Has the BJP really won the Northeast?
Given the nature of the region's politics, the answer is ‘yes’ in form but ‘no’ in substance
- Published 11.07.19, 6:05 PM
- Updated 11.07.19, 6:05 PM
- 3 mins read
June in Guwahati can be oppressively sultry. This is especially so for those who descend upon and halt in this rapidly growing and congested city from other hilly states of the Northeast. It was a particularly hot day in the city when I took an Uber cab to a newly sprung-up exclusive outlet of a well-known international brand of outdoor sports equipment and accessories some distance from my hotel. The cab driver, a caste Hindu Assamese from Mangaldoi, about 70 km from Guwahati, was friendly, frank and talkative.
My driver’s openness emboldened me to ask who he had voted for in the parliamentary elections. Prompt came the reply, “BJP”, in a tone that suggested that it could not have been otherwise. Curious but conscious that it can get sensitive, I was careful not to sound interrogative: “Why?” He did not have a ready answer and fumbled a little before coming out with his best — “They are better than the Congress”. I decide to press on. “What about CAB?” I did not have to expand the acronym of the citizenship amendment bill. Everybody in the Northeast knows what the CAB is. Perhaps my driver would have been confused if I had used the expanded term. “It won’t happen.” His answer now sounded more like a wish. “But the BJP promised to bring it back,” I reminded him. He was silent for a few seconds before answering: “Everything will go up in flames if it does,” unaware of the inherent contradiction in his statements.
This ambivalence has become a character of politics in the Northeast, more so in Assam. What is evident is a confounding dichotomy between two political undercurrents. On the one hand is the formal, multiparty electoral politics of the Indian system and, on the other, the gut politics that exists at the grass roots, periodically throwing up a combative leadership that thrives on anti-establishment rhetoric.
The first is akin to a carnival and the people are prone to be swept along by the dominant political trends in the country.
The Bharatiya Janata Party is in power at the Centre today, so the direction of the wind in much of the Northeast tilts towards the BJP. But if it is the Congress that is at the Centre tomorrow, the tilt can shift back towards that party. The second political undercurrent is more fundamental, subterranean and constant. It is a more faithful reflection of the vulnerabilities and insecurities of the region. The people’s intuitive defensive responses are conditioned by these weaknesses. These have remained unwavering regardless of which political formation assumes State power.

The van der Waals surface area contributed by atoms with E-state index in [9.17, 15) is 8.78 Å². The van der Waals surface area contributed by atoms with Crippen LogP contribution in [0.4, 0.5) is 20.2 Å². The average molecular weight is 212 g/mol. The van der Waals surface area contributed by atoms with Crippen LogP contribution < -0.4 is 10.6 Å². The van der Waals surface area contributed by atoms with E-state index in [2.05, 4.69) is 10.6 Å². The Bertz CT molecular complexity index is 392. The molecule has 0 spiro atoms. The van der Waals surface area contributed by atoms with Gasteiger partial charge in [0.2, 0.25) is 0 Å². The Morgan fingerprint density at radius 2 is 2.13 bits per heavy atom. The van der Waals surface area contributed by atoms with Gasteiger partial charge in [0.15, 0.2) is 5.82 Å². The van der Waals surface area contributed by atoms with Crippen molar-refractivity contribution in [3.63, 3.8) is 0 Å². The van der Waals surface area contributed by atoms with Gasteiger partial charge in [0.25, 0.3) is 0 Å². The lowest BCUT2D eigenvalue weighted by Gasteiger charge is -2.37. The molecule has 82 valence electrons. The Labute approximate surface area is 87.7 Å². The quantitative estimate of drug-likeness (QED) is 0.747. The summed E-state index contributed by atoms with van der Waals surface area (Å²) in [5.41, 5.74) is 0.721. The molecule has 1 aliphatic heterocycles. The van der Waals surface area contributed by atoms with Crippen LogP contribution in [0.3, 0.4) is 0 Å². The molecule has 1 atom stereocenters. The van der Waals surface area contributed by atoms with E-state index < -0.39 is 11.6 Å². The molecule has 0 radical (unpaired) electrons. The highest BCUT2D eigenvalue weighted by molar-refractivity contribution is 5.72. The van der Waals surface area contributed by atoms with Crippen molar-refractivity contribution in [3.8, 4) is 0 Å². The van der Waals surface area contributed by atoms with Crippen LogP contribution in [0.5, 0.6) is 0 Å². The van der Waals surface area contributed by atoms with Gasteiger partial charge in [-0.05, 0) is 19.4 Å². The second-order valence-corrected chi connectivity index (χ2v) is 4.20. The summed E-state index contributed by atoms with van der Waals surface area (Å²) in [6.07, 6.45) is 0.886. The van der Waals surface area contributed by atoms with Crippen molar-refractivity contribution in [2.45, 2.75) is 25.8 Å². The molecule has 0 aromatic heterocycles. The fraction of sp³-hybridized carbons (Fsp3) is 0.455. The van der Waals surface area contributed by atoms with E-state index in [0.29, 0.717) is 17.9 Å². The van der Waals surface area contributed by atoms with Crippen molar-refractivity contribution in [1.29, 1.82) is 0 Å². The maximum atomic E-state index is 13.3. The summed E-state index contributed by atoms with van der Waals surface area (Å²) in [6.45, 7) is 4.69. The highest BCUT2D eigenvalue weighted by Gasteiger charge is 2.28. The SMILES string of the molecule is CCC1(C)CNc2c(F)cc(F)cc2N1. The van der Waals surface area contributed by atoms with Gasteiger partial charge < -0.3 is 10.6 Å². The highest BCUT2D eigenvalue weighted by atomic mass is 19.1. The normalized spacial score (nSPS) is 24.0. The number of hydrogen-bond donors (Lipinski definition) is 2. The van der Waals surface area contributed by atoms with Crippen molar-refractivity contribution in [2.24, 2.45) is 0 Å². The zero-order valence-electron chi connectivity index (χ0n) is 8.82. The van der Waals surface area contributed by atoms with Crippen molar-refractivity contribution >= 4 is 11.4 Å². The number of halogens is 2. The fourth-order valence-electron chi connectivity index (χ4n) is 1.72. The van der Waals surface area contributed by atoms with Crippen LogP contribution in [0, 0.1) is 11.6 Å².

The two coexist within the same chronological time frame but on different psychological planes. Much like the Guwahati cab driver who voted for the BJP but is opposed to the party’s core agenda, the Northeast electorate seems to embrace this contradiction without any sense of unease. This has been demonstrated many times before, including the manner in which the iconic campaigner against the Armed Forces (Special Powers) Act, Irom Sharmila, was rejected by Manipur’s voters who revile this draconian legislation. This dichotomy is a continuing failure of the larger constitutional politics that is unable or unwilling to sublimate and harness the latter strain into its fold so as to be a truer representative of the soul of the region.
In its last avatar, the BJP-led Central government had pushed the CAB, which seeks to provide non-Muslim illegal immigrants an easier route to Indian citizenship. But Parliament lapsed before the bill had been passed. Back in power now, it is likely to introduce the bill again. A great section of the Northeast is vehemently opposed to the bill but the reason is often misunderstood. It is not against discrimination against Muslim immigrants alone, but against any move to legalize any immigrant group regardless of religious affiliation. This has often been described as inherent xenophobia or reverse racism, but are these labels justified? The response could very well be an expression of self-preservation of marginalized indigenous communities whose languages and cultures are already vulnerable, or even critically endangered, on account of demographic changes brought about by an unregulated inflow of settlers. The legitimacy of the policy response to immigration in the Northeast hence depends on who is answering this question.
Another interesting question follows. The BJP won 14 of the 25 Lok Sabha seats in the Northeast. Does this mean that it has won the Northeast? Given the nature of Northeast politics, the answer is ‘yes’ in form but ‘no’ in substance.